How agents can win after the NAR commission case

It’s the “educated agent” that’s likely to succeed in a post-NAR commission landscape in the US, according to experts.

In March, the National Association of Realtors (NAR) reached a US$418 million settlement over agent commissions, agreeing to eliminate its rules on sales commissions – practices that plaintiffs claimed artificially inflated costs.

The decision has thrown the industry into turmoil, with speculation that it could mean an exodus of agents from the industry.

In a a video on what the top agents are focusing on in the wake of the NAR settlement, Berkshire Hathaway HomeServices Beach Properties of Florida Chief Executive Officer, Jimmy Burgess, and Keeping Current Matters CEO, David Childers, reveal the goalposts have shifted and agents who are prepared to evolve will be the ones who come out on top.

Leveraging education as a competitive edge

Education and transparency will be key components of an agent’s role in the short-term.

“I don’t know if there has ever been a better time in history to be the educated agent,” Mr Childers said.

In a time of change, agents must arm themselves with knowledge, and understand the intricacies of the recent developments, he said.

Consumers have been “blitzed” with information but their opinions are “malleable”, according to Mr Childers.

He said the key for agents would be to educate buyers and sellers on the reality of the situation, because many people believe the NAR decision means they “don’t need to pay agents any more”.

“How we explain this out in the market and how we position ourselves as the educators will be remembered,” Mr Childers said.

“Going forward it’s also about educating people in the market because over the last couple of years, agents haven’t had to bring that.”

A mindset of adaptability

In times of change, adaptability becomes more important than ever.

Mr Burgess said change can be “scary for people”, but now was the time to embrace education, equip yourself with the facts, and adapt communication strategies to meet the evolving needs of clients.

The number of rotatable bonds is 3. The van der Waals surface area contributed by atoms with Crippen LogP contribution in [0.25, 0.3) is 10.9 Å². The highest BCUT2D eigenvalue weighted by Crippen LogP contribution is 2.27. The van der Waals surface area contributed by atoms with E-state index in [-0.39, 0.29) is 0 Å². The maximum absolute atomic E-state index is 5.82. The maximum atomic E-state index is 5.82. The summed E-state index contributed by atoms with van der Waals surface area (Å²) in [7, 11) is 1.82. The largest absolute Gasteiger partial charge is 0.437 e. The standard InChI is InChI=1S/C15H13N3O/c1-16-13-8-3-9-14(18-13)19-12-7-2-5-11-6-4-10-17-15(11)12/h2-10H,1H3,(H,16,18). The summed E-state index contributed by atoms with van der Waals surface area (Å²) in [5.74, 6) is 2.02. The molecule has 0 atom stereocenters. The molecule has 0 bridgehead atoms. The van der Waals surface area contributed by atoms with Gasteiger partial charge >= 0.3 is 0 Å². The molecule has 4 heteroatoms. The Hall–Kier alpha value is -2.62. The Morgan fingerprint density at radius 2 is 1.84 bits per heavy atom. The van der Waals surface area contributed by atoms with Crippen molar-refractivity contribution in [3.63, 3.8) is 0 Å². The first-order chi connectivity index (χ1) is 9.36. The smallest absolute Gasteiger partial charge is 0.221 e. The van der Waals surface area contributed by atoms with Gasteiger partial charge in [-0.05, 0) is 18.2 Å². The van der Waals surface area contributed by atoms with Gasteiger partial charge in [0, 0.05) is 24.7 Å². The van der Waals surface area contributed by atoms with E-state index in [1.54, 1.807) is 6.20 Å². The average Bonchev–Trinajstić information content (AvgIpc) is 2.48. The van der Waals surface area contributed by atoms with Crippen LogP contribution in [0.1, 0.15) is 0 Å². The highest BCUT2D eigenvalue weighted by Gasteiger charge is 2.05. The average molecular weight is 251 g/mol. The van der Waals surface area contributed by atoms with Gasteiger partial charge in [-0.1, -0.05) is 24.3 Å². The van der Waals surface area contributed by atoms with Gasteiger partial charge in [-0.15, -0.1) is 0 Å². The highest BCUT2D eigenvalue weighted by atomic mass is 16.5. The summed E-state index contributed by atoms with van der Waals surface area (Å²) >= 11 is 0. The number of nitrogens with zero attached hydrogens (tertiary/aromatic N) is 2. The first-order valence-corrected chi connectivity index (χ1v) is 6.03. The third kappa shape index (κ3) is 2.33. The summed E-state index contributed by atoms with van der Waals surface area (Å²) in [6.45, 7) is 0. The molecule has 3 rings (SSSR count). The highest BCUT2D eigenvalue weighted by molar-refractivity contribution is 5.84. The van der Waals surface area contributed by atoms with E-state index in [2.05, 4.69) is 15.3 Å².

“Most agents know what is happening,” Mr Childers agreed.

“Good agents understand what is happening. 

“But great agents can explain what is happening.”

Back yourself

Agents are still essential trusted advisors for home buyers and that’s not going to change.

Mr Childers said that people still need agents and are willing to pay for their services.

He said that there is more demand for homes than there are homes available across the US.

“People are willing to pay for advice in the largest financial transaction of their lives,” Mr Childers said.

In a recent survey, 76 per cent of people still said they wanted someone by their side representing their interest when buying a home.

While 91 per cent of people felt that it would be very stressful to buy a home without a broker on their side.

Mr Childers said this points to the fact that there is still a need there for buyers and it’s up to the agents to demonstrate to clients what their value is.

“Become the person buyers and sellers in your local market look to for clear, concise information that they have complete confidence in,” he said.

“By doing so right now you will create a separation from your competitors that will be difficult for them to ever make up.”

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